Preserving America's special relationship with the Jewish state has always been one of the core issues motivating Israel's approximately 40,000 American voters (mostly Jews from New York, California, Illinois and Florida) to bother with voting long-distance. This year, Joe Lieberman added spice to the drama as the first Orthodox Jew to run for vice president.
Franklin, the Democrats Abroad volunteer, believes the number of American voters in Israel may have swelled to "50,000 or 60,000 voters," even though Lieberman's presence on the Democratic ticket wasn't necessarily always perceived as favorable.
Inbar says she was "inspired [to vote] by Lieberman running as vice president. I thought it was a very brave move by Gore to choose Lieberman in spite of the damage he could have caused his candidacy." Kellner, on the contrary, voted for Gore despite his Jewish sidekick. "I'm sure he's a fine and observant fellow, but when Jews are in high places they tend to bend over backward to show that they're evenhanded, and Jews end up getting the short end of the stick."
Lieberman, who once ardently supported the idea of moving the U.S. Embassy from Tel Aviv to Jerusalem -- thereby recognizing Jerusalem as Israel's legitimate capital and rejecting Palestinian claims to half the city -- has already toned down his discourse. "Now he's saying he's not sure it's the right time for it," points out Franklin.
Lieberman or no Lieberman, it was almost inevitable that Gore would win the day in Israel. In a country that depends heavily on American empathy, money and leadership, Americans here voted above all on the basis of the two presidential candidates' interest in foreign policy. "Bush has no knowledge of foreign relations," says Inbar. "I see how important having a good strong American president is for Israel. Americans in America don't realize how important a good American president is for the whole world. It could be a matter of life and death, literally.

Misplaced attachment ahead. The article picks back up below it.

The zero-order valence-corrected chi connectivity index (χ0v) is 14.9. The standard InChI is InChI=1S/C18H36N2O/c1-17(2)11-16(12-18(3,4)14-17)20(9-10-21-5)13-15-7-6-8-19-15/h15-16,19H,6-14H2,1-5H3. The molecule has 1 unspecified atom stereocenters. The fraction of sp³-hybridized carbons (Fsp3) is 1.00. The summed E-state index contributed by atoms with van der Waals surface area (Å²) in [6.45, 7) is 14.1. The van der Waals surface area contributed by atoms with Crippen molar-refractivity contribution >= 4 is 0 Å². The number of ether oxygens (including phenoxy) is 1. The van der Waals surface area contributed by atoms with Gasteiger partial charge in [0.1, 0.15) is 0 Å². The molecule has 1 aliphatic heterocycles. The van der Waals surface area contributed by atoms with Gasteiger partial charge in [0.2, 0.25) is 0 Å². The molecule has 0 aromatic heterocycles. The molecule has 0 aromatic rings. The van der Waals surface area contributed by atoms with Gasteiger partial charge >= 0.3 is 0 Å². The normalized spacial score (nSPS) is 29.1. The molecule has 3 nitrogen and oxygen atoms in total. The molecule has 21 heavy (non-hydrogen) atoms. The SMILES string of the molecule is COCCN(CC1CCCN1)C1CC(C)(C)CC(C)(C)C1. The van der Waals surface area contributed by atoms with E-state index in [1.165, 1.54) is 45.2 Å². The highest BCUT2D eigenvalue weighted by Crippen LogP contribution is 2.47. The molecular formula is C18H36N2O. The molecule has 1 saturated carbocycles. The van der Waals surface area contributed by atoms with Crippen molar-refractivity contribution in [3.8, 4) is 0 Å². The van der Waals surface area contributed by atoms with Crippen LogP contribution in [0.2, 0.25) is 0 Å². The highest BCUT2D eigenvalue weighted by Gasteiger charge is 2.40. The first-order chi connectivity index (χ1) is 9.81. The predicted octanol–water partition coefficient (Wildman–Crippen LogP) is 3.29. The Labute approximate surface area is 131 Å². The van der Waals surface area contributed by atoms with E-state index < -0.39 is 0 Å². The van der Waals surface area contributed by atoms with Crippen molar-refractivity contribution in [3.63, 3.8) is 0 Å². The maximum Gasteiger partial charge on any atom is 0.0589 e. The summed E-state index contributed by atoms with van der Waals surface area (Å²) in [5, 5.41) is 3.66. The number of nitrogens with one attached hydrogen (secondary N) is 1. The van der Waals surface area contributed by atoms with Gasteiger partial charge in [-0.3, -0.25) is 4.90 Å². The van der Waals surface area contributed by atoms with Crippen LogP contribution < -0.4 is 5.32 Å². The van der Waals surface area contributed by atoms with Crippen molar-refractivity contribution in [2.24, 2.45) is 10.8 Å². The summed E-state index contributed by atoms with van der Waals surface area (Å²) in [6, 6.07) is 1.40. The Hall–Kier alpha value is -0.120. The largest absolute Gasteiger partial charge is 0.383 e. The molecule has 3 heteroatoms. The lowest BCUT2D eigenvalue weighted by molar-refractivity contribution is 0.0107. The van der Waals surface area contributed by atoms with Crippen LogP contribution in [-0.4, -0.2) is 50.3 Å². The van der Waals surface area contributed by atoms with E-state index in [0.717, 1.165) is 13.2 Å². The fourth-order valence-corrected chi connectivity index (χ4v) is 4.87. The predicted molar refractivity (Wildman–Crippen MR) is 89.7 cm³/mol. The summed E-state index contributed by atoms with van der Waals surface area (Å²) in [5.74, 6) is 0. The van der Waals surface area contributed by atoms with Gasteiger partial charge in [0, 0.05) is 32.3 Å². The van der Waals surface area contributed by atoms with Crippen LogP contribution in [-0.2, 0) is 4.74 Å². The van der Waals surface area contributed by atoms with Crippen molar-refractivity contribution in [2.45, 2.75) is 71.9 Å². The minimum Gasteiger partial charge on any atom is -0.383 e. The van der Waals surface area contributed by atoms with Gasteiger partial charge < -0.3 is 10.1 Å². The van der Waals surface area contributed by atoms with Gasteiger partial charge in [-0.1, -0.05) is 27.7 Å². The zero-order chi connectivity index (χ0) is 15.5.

"We need someone to keep [the Middle East] region from exploding," Inbar continues. "Just look in recent weeks at how Clinton has tried to keep a lid on the events." Inbar, who is a fan of President Clinton and a supporter of the peace process, hopes Gore will continue Clinton's course of action.
Kellner, by contrast, holds no great esteem for Clinton. "He focused on the peace prize and his view was flawed from the beginning. [Yasser] Arafat has shown that he is not interested in peace, he is only interested in destroying us. It's sad that within our lifetime, we had Hitler -- and now to be confronted with this ... The intifada, Muslims against us everywhere, the burning of synagogues." That said, Kellner doesn't see a compelling alternative in Gore's rival. "Bush has no understanding of what's going on in Israel."
That Bush's running mate, Dick Cheney, made a fortune from Arab oil is also seen as a liability.
"Gore is the lesser of two evils. We need leadership in the world," says Kellner. Like many American residents in Israel, Kellner and Inbar have dual citizenship and see these elections through the prism of Israeli realities. At a time when Israeli Prime Minister Ehud Barak is perceived as faltering and weak in the face of Palestinian aggression, Israelis feel a particularly strong need for a reliable helmsman in the United States. "We need leaders," sighs Kellner. "We need a Moses to come out of the desert."